The Global Reporting Initiative (GRI) is a framework that many organizations use to publicly communicate economic, environmental, and social performance. Be aware of the indicators that apply to IR, such as EN2, EN22, EN26, EC1, EC2, etc. Many GRI indicators result in “a seat at the table” for the IR professional, helping you get recognition for what you already do, which is an integral part of the overall sustainability picture for your company.
Sustainability and Investment Recovery
by Mary Jo Lockbaum, Principal, The Sustainability Group
Sustainability is an emerging and important aspect of a company’s success. You hear about it everywhere in the media – but what is it? And isn’t it inherent in Investment Recovery? How should IR professionals approach this concept to help get noticed for what they do in this arena – to ensure that they “get a seat at the table”? A key part of succeeding with “sustainability speak” is using the right terms – this is essential to ensure that you’re on the same page as everyone else – yet oftentimes, people misuse terms. Sustainability is “meeting the needs of the present without compromising the ability of future generations to meet their needs.” Many in IR already understand how to take credit for the economic part. . .but should consider how to take credit for the environmental and social aspects of Investment Recovery, as well.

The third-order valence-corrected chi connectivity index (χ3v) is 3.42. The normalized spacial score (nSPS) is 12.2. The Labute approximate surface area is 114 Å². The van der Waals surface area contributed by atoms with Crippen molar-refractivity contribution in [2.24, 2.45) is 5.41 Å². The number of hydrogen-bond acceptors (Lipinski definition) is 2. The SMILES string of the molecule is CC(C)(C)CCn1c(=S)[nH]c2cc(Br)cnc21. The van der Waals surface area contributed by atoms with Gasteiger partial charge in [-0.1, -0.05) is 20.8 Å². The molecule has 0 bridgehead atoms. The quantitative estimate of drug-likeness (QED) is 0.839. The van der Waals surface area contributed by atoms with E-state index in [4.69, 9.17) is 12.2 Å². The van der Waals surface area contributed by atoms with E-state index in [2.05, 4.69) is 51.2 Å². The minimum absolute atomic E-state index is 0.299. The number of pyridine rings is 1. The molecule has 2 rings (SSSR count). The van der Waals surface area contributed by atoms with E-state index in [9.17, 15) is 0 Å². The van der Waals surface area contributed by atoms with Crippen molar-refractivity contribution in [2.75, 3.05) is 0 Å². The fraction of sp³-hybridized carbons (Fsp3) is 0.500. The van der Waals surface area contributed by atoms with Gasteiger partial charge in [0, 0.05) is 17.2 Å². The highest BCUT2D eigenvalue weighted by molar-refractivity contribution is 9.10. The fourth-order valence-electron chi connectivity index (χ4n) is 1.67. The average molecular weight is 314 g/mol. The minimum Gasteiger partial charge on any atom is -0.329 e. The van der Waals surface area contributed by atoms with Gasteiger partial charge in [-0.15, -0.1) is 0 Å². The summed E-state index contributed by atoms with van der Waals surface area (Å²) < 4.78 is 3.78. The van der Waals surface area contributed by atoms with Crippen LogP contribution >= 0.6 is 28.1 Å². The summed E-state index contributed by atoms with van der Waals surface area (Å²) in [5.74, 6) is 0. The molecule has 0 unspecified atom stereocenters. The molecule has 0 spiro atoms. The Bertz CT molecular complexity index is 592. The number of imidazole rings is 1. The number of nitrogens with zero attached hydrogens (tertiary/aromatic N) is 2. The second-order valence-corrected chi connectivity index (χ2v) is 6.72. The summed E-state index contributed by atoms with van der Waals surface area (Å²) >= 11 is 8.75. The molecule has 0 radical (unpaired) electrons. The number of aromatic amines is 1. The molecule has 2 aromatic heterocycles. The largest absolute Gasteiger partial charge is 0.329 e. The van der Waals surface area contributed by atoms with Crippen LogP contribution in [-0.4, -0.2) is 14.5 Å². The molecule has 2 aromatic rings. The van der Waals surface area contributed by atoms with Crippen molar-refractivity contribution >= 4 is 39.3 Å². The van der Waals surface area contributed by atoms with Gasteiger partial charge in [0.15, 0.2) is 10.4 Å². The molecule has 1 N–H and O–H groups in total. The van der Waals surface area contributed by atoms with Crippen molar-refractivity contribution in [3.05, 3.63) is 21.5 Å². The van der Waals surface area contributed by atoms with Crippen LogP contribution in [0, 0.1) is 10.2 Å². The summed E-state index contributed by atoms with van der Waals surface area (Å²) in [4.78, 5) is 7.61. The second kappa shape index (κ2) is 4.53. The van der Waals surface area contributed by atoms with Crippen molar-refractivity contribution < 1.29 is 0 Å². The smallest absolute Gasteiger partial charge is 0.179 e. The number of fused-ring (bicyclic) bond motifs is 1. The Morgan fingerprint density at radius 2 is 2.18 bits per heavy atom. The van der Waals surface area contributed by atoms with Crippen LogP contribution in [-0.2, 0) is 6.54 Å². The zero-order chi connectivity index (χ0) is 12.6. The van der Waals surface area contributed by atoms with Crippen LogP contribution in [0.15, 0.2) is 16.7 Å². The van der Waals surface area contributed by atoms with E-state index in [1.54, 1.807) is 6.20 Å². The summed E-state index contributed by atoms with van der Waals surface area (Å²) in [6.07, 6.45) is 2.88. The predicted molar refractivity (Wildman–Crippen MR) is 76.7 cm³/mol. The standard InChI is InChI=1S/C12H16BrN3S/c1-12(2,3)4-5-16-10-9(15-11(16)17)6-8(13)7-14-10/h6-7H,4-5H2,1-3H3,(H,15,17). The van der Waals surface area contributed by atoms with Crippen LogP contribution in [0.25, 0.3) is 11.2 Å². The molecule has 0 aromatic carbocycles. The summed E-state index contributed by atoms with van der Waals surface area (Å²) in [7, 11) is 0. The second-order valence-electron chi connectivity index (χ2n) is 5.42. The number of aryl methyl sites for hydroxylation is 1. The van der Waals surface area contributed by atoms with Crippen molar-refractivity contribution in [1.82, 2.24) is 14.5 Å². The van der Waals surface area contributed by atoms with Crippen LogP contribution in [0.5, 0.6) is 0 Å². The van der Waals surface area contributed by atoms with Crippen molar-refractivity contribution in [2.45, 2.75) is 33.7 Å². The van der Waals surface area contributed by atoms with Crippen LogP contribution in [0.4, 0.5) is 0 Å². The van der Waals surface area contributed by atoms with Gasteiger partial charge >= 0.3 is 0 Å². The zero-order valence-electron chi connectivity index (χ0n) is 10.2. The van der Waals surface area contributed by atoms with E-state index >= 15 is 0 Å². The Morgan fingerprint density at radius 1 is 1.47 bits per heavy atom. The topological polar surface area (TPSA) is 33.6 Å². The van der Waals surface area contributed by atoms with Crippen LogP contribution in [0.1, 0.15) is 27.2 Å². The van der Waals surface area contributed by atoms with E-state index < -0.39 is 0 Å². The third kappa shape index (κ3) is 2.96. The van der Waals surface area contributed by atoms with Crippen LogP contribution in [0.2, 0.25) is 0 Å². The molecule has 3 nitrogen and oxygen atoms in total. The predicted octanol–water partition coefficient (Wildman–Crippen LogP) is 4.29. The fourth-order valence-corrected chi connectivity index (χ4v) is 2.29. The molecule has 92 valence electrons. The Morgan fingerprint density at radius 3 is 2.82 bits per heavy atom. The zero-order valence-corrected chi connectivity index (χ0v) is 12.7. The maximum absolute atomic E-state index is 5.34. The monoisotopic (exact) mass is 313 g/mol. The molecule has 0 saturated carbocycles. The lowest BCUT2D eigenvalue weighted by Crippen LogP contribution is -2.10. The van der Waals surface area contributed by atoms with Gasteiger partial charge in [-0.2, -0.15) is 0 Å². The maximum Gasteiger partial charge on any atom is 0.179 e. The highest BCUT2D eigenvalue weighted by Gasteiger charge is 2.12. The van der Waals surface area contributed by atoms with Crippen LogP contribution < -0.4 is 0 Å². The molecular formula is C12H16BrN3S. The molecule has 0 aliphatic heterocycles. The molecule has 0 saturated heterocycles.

Sustainability goes way beyond recycling. Ensure that you are recognized for your efforts re: reduction, reuse, and recycling – and then add “rethink.” Put “rethink” first, and change processes where possible, so that you have less material in the first place to have to reduce, reuse, and recycle. If you’re recycling a lot, it’s often because there’s a lot of needless waste. Don’t forget to track dollars made and saved through redeployment, fewer raw materials used, the scrap value of commodities and timing of scrap sales, risk mitigation through proper disposal, employee retention through benefits (such as sales of used cars, etc.), decreased transport through use of local materials, tax deductible donations to non-profits and new markets for “green” products, etc. You may also be able to work with Procurement regarding residual product value, or with other departments for gains in IR – e.g., work with Engineering to reuse scrap as a raw material instead of disposing of it, and calculate productivity gains, as well as dollar savings.
Your next steps should be to start to use “sustainability speak” to get credit for what you do, set up a program to track dollars saved or made through all of the methods we discussed, work with Procurement or other departments to “rethink” purchases where applicable, and get help from external resources if necessary.